RICHMOND, Calif. — A major fire at one of the country’s biggest oil refineries that sent scores of people to hospitals with breathing problems will push gas prices above $4 a gallon on the West Coast, analysts said Tuesday.
The fire, which sent plumes of black smoke over the San Francisco Bay area, erupted Monday evening in the massive Chevron refinery about 10 miles northeast of San Francisco.
It was out early Tuesday, although officials were still conducting a controlled burn.
The West Coast is particularly vulnerable to spikes in gasoline prices because it’s not well-connected to the refineries along the Gulf Coast, where most of the country’s refining capacity is located, analysts say.
Chevron’s refinery is particularly big and important to the market, said Tom Kloza, chief oil analyst at Oil Price Information Service.
It produces about 150,000 barrels of gasoline a day — 16 percent of the West Coast’s daily gasoline consumption of 963,000 barrels, according to Kloza.
With inventories of gasoline in the region already low compared with the rest of the country, pump prices in California and elsewhere on the West Coast will soon average more than $4 per gallon, Kloza said.
“It’s a very key refinery,” he said.
Chevron spokesman Lloyd Avram said he did not have an update on when the refinery could be restarted and declined to comment on what kind of impact the shutdown might have on the gasoline market.
Price Futures Group oil analyst Phil Flynn said pictures of the fire suggested it would not be back on line soon.
Flynn predicted motorists would see higher prices at the pump almost immediately.
“I’m hearing five to 10 cents, but I think it’s probably going to be double that,” he said.
The fire began around 6:15 p.m. Monday, about two hours after a vapor leak of hydrocarbons similar to diesel, said Heather Kulp, a Chevron spokeswoman.
“At approximately 6:30 p.m., the volume increased and personnel evacuated the area,” she said at a news conference Tuesday. “The hydrocarbon vapor then ignited and a fire occurred.”
Kulp said there were no explosions, and staff at the refinery initiated an emergency response immediately after the fire started. The cause is under investigation.
Smoke and flames from the fire could be seen for miles.
State workplace safety investigators had cordoned off the entire crude unit on Tuesday, and no one was being allowed to enter without approval from the state, said Erika Monterroza, a spokeswoman for California’s Division of Occupational Safety and Health, or Cal/OSHA.
“Investigators have notified us that Chevron’s emergency response was excellent,” Monterroza said. “Everyone was evacuated and Chevron set up an exclusion zone to keep people out of the area.”
Doctors Medical Center in San Pablo, a town near the refinery in Richmond, said 181 people sought help complaining of eye irritation and breathing problems. The hospital said most of the patients were released after being seen.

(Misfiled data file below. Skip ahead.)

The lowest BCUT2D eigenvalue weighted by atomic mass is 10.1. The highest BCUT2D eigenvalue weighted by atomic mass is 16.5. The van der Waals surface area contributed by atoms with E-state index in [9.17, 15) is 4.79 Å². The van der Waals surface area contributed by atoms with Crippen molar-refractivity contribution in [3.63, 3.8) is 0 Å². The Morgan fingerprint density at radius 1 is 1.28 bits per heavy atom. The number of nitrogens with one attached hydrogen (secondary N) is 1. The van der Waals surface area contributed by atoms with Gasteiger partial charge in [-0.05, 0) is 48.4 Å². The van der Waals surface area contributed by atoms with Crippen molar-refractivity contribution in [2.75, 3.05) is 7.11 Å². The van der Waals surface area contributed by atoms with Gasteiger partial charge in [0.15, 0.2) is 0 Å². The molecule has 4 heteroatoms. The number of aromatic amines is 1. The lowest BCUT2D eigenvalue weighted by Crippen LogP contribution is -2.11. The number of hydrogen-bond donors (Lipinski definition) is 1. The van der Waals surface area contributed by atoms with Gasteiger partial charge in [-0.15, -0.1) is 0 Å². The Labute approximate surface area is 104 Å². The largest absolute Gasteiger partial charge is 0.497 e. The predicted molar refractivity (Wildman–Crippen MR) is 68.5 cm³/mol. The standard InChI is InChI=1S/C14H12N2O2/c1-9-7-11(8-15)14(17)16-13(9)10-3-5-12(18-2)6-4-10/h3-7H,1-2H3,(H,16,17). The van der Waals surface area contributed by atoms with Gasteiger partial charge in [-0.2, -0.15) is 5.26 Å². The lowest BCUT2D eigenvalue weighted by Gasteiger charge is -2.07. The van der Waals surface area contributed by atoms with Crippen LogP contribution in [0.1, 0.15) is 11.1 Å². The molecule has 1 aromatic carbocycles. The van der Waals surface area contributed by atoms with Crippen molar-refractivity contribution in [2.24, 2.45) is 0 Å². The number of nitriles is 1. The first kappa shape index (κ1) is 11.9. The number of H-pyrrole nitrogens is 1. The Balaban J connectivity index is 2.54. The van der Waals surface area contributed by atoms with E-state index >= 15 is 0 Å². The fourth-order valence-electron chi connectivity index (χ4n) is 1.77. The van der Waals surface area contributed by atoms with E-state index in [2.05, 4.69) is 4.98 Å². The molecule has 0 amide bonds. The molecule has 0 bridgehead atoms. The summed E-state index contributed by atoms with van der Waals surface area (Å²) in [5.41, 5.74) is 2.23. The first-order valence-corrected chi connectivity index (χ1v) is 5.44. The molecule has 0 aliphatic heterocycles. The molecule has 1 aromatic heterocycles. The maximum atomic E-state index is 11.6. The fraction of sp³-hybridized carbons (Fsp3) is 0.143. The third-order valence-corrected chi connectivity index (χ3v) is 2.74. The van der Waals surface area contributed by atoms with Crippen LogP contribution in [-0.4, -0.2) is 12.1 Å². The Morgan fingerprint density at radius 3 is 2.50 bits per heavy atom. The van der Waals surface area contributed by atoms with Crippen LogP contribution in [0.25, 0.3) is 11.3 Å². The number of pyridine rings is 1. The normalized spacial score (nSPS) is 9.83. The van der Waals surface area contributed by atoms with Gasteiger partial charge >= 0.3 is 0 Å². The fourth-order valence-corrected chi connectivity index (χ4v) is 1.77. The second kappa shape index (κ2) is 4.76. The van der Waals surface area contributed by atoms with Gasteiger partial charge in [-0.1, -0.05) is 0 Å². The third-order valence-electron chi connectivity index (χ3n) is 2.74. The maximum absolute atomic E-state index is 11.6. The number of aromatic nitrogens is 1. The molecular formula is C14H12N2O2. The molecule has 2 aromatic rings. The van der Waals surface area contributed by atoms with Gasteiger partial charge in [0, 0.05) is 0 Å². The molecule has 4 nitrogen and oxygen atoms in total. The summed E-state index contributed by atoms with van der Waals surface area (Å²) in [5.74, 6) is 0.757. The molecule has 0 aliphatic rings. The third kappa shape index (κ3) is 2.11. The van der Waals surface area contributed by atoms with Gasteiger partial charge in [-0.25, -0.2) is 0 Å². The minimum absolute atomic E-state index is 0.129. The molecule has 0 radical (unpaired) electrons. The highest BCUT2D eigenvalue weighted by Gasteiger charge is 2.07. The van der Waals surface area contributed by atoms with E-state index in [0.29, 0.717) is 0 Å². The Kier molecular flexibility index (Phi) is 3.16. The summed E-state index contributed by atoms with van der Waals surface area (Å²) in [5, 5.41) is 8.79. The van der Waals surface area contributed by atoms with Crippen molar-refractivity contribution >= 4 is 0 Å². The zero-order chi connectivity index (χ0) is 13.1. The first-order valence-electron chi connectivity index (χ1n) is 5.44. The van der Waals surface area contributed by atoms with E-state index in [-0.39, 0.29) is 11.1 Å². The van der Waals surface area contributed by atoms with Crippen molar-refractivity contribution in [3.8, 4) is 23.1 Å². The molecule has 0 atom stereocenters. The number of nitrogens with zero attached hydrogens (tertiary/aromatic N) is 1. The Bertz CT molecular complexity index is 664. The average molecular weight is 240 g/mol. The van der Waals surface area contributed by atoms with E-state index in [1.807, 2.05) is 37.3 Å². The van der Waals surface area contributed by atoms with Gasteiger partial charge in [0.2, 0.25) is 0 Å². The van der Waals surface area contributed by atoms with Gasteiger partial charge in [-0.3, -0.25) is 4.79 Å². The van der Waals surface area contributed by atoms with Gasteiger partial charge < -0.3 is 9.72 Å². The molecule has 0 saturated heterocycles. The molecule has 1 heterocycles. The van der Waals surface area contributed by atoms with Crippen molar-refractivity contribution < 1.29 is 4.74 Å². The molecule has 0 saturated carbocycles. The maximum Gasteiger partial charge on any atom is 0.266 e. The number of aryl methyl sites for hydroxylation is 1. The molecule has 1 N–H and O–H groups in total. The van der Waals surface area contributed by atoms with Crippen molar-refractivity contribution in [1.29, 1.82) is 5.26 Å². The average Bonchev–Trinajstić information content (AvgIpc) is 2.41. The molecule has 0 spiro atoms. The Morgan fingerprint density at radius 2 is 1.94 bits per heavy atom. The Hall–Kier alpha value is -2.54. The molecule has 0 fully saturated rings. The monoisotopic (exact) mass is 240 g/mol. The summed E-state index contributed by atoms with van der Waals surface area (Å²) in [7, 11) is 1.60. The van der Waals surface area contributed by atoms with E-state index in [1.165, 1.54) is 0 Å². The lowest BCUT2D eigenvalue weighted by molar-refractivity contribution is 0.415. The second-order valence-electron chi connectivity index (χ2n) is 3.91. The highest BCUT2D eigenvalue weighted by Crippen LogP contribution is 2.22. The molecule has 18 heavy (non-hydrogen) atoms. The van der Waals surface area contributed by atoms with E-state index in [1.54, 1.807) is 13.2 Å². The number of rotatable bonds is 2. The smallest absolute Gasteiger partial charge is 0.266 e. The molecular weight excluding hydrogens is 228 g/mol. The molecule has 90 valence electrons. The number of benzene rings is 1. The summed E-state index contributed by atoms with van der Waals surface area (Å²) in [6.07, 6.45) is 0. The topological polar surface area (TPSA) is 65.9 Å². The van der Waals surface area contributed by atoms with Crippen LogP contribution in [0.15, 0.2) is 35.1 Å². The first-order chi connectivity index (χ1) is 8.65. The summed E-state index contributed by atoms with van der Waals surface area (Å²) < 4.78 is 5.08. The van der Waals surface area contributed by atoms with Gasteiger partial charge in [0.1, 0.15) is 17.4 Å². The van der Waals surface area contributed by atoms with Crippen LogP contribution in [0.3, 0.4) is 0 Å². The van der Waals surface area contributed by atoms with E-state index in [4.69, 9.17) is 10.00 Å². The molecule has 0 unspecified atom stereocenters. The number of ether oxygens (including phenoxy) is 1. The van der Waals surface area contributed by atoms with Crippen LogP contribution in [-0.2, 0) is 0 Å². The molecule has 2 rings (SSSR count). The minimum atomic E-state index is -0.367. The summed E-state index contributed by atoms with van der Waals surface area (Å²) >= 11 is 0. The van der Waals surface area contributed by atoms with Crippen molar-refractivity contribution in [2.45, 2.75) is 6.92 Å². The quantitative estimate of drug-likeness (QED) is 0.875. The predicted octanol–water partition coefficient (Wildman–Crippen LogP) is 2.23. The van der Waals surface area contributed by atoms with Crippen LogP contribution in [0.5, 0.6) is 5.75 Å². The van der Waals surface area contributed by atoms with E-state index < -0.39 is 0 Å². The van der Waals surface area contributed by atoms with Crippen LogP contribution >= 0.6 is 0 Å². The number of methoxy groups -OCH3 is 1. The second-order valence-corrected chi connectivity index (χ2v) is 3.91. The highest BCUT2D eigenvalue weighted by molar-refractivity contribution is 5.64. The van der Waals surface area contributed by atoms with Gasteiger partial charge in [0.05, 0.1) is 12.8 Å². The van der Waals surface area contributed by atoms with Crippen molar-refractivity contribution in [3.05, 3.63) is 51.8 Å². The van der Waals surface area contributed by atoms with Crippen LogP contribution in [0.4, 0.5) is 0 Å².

Kaiser’s Richmond Medical Center said it had assessed and treated more than 200 people with respiratory concerns in its emergency department. No patients were admitted to the facility, said Jessie Mangaliman, a spokesman for Kaiser Permanente.
Residents said they heard loud blasts around the time the fire broke out, although Chevron officials could not confirm those reports.
Daniela Rodriguez, 23, told the Contra Costa Times that she heard a “big boom” and about an hour passed before she received an automated call from Contra Costa County to remain indoors.
“I was feeling kind of nauseous and light-headed” from the smell, she told the newspaper.
The blaze in the refinery’s No. 4 Crude Unit was contained in about five hours, Chevron said in a statement on its website.
Three employees suffered minor injuries and were treated at the scene, according to Kulp.
Randy Sawyer, chief environmental and hazardous materials officer for the county’s health services agency, said any kind of smoke can be toxic but added: “In this smoke, there can also be all kind of byproducts that can be toxic.”
The agency had four teams of inspectors testing air quality, Sawyer said.
Trisha Asuncion, a hazardous materials specialist with the county, told the San Francisco Chronicle (http://bit.ly/MJRmhh) that no hazardous compounds had been detected in the air.
County health officials used automated calls to warn residents of Richmond, San Pablo and the unincorporated community of North Richmond to stay inside, turn off heaters, air conditioners and fans, and cover cracks around doors with tape or damp towels. The order was lifted later Monday night.
Bay Area Rapid Transit also shut down three train stations near the plant for several hours.
To the south, Oakland police issued a community advisory suggesting residents of the North Oakland Hills area close all windows and doors and turn off air conditioners.
A fire at the refinery in January 2007 injured two workers and spewed low levels of sulfur dioxide and other toxins into the air. County officials said then that it was not enough to harm the health of nearby residents.
The 2007 fire shut down the refinery for most of that year’s first earnings quarter.
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